Lotus team boss Eric Boullier has hit out at Pirelli's decision to make changes to its F1 tyres in time for the Canadian Grand Prix next month.
The tyre supplier confirmed the move
on the back of the Spanish Grand Prix, where Pirelli motorsport boss admitted that the number of pit stops carried out as drivers battled against degradation were 'too much.
The decision is likely to aid those teams who have struggled to come to terms with the 2013-spec tyres but could remove some of the advantage currently enjoyed by those – such as Lotus – who had found ways to master the rubber being provided this year.
Speaking following the announcement of the changes, Boullier hit out at the move and said he was frustrated that some teams were being penalised for doing a better job.
“There aren't many sports where there are such fundamental changes to an essential ingredient part-way through a season,” he said. “Just imagine for a moment that, because a football team can't run as fast as its opponent, the dimensions of the pitch are changed at half time!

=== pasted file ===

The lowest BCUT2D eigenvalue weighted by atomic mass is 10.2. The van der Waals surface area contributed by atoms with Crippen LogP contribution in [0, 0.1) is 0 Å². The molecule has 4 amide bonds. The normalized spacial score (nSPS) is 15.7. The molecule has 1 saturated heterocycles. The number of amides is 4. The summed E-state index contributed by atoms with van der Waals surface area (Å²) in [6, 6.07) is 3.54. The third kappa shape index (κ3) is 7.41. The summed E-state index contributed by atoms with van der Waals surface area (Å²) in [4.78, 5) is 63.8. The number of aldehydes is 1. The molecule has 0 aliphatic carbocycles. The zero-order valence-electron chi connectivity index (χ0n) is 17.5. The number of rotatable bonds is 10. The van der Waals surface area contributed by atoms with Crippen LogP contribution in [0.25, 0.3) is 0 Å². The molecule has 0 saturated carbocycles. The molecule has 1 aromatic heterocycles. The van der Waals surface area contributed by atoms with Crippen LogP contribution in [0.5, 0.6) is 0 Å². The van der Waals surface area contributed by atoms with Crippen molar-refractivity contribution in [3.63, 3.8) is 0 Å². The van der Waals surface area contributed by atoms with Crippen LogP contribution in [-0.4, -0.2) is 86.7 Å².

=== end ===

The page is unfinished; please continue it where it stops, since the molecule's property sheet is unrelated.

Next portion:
“That there are changes to come can be seen as somewhat frustrating, and I hope they are not too extreme. It's clear that Pirelli have found themselves in a difficult situation and under pressure from different quarters. Last year, when we were designing our 2013 car, each team received information from Pirelli and everyone did the best job they could to develop a chassis which would make best use of the tyre characteristics. We even ran with some experimental 2013 tyres at the end of last season, to assist us in confirming our development paths.
“As with every season, some teams do a better job than others with their designs, and some drivers are more adaptable than others to the changes of both car and tyre. It is frustrating when you've developed a car from a set of tyre specifications which are available to everyone – for tyres that are the same for everyone – to then be told that they are being changed mid-season.
“That said, we have a team of talented designers and engineers who will be working twice as hard to ensure we adapt to these changes in the most competitive manner.”